HUNDREDS of stroke patients in Lothian are being put at risk after health chiefs missed treatment targets again.
Experts have long emphasised the importance of patients being admitted to specialist units as quickly as possible to boost their chances of survival and improve their prognosis once discharged.
But during February and March, more than a third of patients were not admitted to a specialist department on the same day they were admitted to hospital, or the day following their arrival at a GP surgery or hospital with stroke symptoms.
Health Improvement Scotland targets suggest 90 per cent of stroke patients should be admitted within a day. But the health board has repeatedly failed to ensure this, with only 55 of 94 sufferers transferred within the timescale in March. It also fell below the mark in terms of swallow assessments – used to check for possible paralysis – but nearly all patients were given a brain scan within the allotted time.
Potentially life-saving clot-busting treatment, known as thrombolysis, is often not given in its effective period.
The latest figures have been released by the board as the Scottish Stroke Care Audit findings were released. Stroke Association Scotland, champions of FAST (Face, Arms, Speech, Time – the NHS directive to help people notice stroke signals) said it was vital for the signs of stroke then treatment to happen quickly.
A spokesman said: “When someone has a stroke it is vital that they get to a specialist stroke unit as soon as possible.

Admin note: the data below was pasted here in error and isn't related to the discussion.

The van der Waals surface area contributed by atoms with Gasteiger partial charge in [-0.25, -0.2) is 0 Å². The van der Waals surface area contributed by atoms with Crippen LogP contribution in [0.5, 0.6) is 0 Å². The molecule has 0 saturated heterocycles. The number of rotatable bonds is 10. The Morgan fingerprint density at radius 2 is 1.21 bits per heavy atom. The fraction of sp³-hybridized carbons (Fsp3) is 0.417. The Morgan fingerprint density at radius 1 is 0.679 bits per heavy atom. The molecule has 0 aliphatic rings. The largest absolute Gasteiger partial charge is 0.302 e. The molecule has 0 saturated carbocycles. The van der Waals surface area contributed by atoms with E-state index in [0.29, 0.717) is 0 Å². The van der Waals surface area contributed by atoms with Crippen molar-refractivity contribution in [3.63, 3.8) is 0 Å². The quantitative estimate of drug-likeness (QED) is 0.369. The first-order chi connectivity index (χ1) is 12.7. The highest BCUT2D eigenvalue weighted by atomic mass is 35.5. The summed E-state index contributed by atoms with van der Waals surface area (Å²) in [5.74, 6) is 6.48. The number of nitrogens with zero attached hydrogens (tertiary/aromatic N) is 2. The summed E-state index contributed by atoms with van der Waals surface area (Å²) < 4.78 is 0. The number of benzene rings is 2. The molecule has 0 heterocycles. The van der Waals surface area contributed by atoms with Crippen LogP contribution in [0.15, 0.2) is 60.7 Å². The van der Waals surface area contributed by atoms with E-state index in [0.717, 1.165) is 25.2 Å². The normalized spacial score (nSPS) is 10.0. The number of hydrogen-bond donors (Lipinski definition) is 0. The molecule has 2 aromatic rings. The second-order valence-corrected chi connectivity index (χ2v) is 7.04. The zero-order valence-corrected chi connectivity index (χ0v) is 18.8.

“In cases where a stroke is caused by a clot, some patients can benefit from a clot-busting treatment called thrombolysis which works to dissolve the clot and reduce the amount of brain damage. This drug must be administered within 4.5 hours of stroke onset and benefits about one in six treated.”
About 1000 patients a year in the region are believed to suffer a stroke, which occurs when the blood supply to part of the brain is cut off.
The units, based at the Royal Infirmary, Western General and St John’s Hospital, have staff specifically trained in treating stroke patients and access to specialist equipment. Issues around delayed discharges, which have left stroke and rehabilitation beds full or out of action, have added to pressure in these departments.
Melanie Johnson, director of unscheduled Care for NHS Lothian, said stroke services were under review. She said: “We’ve made steady progress over the last year to improve patient care in five of the six measures of stroke care quality, but we recognise we have to improve access to a stroke unit within 24 hours to urgently improve standards of care.
“As a result, we have already begun exploring options within unscheduled care and are awaiting the outcomes from a redesign workshop to help bring about change.”